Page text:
Bill Gates wants Norway to invest more money in Africa. Is that a tip?
Mr. Gates, of course, is the co-founder of Microsoft Corp. He is the world's richest man and now focuses a lot of his energy on the Bill and Melinda Gates Foundation, a global philanthropic organization that has assets of $40-billion (U.S.).
That's a lot of money. But Norway's sovereign wealth fund – which gets its money from the country's vast energy industry – has considerably more: a staggering $800-billion.
Just as Mr. Gates has appealed to the world's billionaires to step up their charitable giving, he is now appealing to the Norwegian fund to put more of its money to use in the world's poorest regions, particularly sub-Saharan Africa.
The way he sees it, this is more than a good cause. Investing in Africa's infrastructure will generate returns over time, making it a sound investment as well.
It's worth listening to Mr. Gates. He's not just a billionaire doing good; he is a very shrewd man who has often combined his interests in progressive ideas with money-making opportunities.
He owns a big stake in Ecolab Inc., a U.S. company involved in water management and energy conservation (and whose share price has risen 50 per cent this year). He is also chairman of TerraPower LLC, a startup that is developing a better, safer nuclear reactor.
His appeal on Africa, then, has a bullish ring to it – and it comes at an interesting time. Emerging markets stocks have lost some of their shine after underperforming developed-market stocks this year.
At the same time, there is growing interest in looking beyond the usual suspects in the emerging markets landscape – Brazil, Russia, India and China, or the so-called BRICs – to countries that hold more upside appeal.
Indeed, listen to an emerging markets fund manager these days, and he or she is likely to highlight an interest in places such as the Philippines and Vietnam, blurring the distinction between what is considered "emerging" and "pre-emerging."
In making his case for Africa, Mr. Gates is adding his enthusiasm to a number of other bullish voices that have been pointing to its strong economic growth and youthful population as a reason to invest.
China has done considerably more than just point: Its trade with Africa rose to $200-billion last year, making it Africa's biggest trading partner, according to The Economist.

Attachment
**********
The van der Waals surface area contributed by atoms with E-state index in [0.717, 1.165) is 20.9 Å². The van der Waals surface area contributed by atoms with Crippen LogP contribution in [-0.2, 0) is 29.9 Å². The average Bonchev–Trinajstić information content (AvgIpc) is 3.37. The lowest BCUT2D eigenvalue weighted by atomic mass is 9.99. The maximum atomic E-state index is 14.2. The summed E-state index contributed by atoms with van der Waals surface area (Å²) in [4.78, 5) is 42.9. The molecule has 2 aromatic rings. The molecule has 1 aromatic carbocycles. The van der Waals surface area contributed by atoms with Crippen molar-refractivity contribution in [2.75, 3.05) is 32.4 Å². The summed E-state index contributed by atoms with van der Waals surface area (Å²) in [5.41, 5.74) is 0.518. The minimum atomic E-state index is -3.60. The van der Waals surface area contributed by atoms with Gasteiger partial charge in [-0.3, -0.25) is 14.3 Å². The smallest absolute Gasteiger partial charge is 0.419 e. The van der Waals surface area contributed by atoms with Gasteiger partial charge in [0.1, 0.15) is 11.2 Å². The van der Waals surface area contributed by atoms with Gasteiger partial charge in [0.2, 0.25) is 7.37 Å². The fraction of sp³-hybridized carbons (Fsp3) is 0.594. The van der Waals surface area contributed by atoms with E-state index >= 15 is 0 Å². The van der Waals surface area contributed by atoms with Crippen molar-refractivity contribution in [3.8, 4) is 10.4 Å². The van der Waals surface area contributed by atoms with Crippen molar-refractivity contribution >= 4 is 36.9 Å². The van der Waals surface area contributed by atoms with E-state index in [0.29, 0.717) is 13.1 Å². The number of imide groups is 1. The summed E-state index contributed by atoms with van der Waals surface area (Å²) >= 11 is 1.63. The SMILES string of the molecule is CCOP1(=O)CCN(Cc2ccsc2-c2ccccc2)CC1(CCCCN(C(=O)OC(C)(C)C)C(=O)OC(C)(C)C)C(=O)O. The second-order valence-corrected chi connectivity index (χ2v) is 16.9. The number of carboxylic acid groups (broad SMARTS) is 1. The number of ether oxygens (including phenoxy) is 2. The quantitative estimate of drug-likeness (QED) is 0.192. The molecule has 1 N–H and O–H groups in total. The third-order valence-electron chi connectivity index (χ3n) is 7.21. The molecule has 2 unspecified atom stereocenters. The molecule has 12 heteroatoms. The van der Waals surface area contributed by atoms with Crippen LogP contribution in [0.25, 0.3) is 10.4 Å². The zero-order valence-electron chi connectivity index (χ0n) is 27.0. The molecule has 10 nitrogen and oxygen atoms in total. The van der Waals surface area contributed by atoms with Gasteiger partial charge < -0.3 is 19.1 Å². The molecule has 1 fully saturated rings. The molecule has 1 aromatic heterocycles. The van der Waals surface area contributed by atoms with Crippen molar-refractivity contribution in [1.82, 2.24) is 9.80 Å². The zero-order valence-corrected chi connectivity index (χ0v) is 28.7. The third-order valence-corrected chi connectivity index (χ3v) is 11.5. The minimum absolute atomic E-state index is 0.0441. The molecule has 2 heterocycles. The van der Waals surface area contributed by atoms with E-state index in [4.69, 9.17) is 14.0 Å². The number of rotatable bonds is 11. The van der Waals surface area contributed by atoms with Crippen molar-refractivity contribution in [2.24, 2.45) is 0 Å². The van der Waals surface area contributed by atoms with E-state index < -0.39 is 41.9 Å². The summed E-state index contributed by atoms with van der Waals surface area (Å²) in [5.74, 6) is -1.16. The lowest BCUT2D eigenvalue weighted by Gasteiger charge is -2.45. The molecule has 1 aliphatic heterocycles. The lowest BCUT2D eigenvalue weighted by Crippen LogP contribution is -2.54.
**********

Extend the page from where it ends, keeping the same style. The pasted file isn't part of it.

Most of that trade involves commodities, though, and Mr. Gates is clearly after more than new holes in the ground.
For big investors, finding opportunities beyond mining and energy isn't a problem: They can take stakes in privately held companies or make direct investments in infrastructure or consumer-related companies.
Small investors are limited to publicly traded stocks, which usually means buying units in an exchange-traded fund focused on Africa or frontier markets.
This isn't a big limitation, though. The iShares MSCI South Africa ETF is an ideal way to bet on the region's future because South Africa has become a launching pad for businesses that cater to the rest of the continent.
Nearly half of the fund is composed of financial-service and consumer discretionary stocks. Standard Bank Group Ltd., the fourth largest holding in the ETF, has expanded its operations to 19 African countries as it taps into economic growth.
The fund also provides exposure to Shoprite Holdings Ltd., a retailer that has been opening dozens of supermarkets in countries such as Angola, Zambia and Mozambique, and Vodacom Group Ltd., a telecommunications company that serves 50 million customers in six African countries.
And while you might think that the fund has a heavy exposure to commodities, it turns out that energy and materials stocks account for just 22 per cent of the ETF in terms of their combined weightings – or considerably less than their share of Canada's S&P/TSX composite index.
Mr. Gates wants Norway to do the right thing by investing in Africa. But this isn't charity work: It's a good idea.